Yield data from 2012 crops should be utilized to make prudent nutrient decisions for 2013. Where bushel production is disappointing due to drought, reining in planned phosphorus and potassium fertilizer applications may be appropriate. If previous soil analysis has shown sufficient levels of nutrients, redirecting dollars allocated for crop fertility should be a wise decision. Applying more nutrients than needed by the crop is not only economically unsound, such soil supplementation may contribute to environmental challenges.
Sampling soil to determine nutrient levels should take place at least once every three years. Fall is generally the best time to take soil samples. Usually, periods can be found when the ground is not muddy, so that decent soil cores can be taken. After analysis, enough days before the fields are frozen can be found for application of recommended crop nutrients.
From the economic perspective, a farmer should invest in regular determination of soil fertility. Check your records. If in any field, you spent more than $200 dollars per acre on fertilizer on a crop that might gross over $1000 per acre, do the math for your situation. Even at a cost of $15 per sample (fairly comprehensive) for a 10 acre area, the cost to sample once every three years is only 50 cents per acre.
If through proper soil analysis you can save 10 percent on your fertilizer bill, or gross an additional 10 percent income on each acre, investing the time and dollars to find out what is in your soil is well worth it.
Many farmers use their fertilizer dealers to provide soil sampling and fertility recommendations. Obviously, if the farmer/dealer relationship has been profitable, one might question any need to consider alternatives. In my consulting experiences, I have seen pros and cons to farmers relying totally on commercial fertilizer recommendations. The best dealers work closely with their farmer clientele to maximize farm profitability. Those commercial interests may not sell the most fertilizer, but emphasize service and product quality instead. Dealers sometimes do not charge for soil tests, but consider the process as part of their customer service.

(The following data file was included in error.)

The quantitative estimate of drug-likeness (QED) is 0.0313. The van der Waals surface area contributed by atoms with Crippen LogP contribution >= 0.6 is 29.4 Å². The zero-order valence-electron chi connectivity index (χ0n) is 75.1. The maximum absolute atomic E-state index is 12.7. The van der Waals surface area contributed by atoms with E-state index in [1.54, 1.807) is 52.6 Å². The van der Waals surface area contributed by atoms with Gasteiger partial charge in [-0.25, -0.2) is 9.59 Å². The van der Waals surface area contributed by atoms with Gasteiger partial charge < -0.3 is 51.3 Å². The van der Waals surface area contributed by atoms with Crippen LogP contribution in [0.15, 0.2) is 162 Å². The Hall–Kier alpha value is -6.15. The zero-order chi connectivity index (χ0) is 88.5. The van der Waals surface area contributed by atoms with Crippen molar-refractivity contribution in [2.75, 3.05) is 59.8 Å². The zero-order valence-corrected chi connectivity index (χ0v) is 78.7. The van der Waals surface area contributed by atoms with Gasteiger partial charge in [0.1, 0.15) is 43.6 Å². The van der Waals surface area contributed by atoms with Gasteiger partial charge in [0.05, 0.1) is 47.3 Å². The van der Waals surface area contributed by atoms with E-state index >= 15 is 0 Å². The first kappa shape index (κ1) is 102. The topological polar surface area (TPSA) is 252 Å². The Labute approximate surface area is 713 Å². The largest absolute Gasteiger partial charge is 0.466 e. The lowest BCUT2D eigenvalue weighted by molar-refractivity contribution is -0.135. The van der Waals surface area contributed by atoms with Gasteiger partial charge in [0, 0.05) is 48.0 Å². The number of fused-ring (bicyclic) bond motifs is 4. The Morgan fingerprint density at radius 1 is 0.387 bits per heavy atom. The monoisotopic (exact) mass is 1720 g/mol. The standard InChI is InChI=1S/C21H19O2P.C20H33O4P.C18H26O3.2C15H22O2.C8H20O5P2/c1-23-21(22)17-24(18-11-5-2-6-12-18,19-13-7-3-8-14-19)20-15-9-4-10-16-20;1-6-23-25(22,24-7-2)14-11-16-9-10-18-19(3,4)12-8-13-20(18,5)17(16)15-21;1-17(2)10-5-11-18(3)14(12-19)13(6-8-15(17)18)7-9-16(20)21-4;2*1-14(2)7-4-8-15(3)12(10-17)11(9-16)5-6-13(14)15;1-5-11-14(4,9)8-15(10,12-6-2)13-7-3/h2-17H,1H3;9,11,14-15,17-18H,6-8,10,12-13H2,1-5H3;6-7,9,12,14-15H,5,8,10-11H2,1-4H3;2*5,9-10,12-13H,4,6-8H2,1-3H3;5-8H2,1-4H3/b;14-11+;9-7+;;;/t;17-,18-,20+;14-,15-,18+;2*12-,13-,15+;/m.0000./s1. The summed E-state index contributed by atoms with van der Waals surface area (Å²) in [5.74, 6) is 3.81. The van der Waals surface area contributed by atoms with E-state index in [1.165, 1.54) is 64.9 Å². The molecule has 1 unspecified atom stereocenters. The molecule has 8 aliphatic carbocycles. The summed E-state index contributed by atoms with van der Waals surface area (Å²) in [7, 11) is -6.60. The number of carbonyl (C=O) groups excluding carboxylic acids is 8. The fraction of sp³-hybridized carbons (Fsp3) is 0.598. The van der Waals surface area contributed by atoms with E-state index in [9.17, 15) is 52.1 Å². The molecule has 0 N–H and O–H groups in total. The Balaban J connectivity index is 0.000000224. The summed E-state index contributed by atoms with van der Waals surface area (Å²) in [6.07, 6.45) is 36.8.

Many other farmers utilize independent crop consultants, who only market their expertise. Without an incentive to sell crop nutrients, they focus solely on determining crop needs. However, since billing is only based on soil analysis and follow-up fertility recommendations, their services may appear to be more expensive than that billed by a fertilizer dealer.
Nearly all dealers and independent consultants are, or have direct access to Certified Crop Advisers (CCAs). Soil fertility advice from CCAs should always make sense from both economical and environmental perspectives.
Unfortunately, some where along the line, higher than necessary crop nutrients have been applied over the years to some farm fields. I have seen a number of soil fertility recommendations that advised farmers to apply nutrients even though soil tests have shown high levels of the same nutrients in fields that were sampled.
Now to the sampling itself. Whoever pulls the soil cores should select sampling areas within a field, ideally a uniform soil area of 10 acres or less. Each sampling area should be based on soil type, slope and eroded status. In general, soils of distinctly different colors should not be mixed. For example, darker soils are typically higher in organic matter content. Areas might also be based on field history. Acreage near livestock production facilities may benefit from more intensive sampling.
At least 15 to 20 separate cores, taken at a consistent depth (6-8 inches or plow depth), should be gathered in a zigzag pattern from the sampling area. Twenty to 30 cores are even better if the area is variable and the location of fertilizer bands cannot be determined. Scrape away surface crop residue before coring.
Soil cores should be collected in a clean bucket to be air dried, crumbled and sub sampled for delivery to the testing laboratory. Don’t guess; soil test!
The views and opinions expressed in this column are those of the author and not necessarily those of Farm World. Readers with questions or comments for Roger Bender may write to him in care of this publication.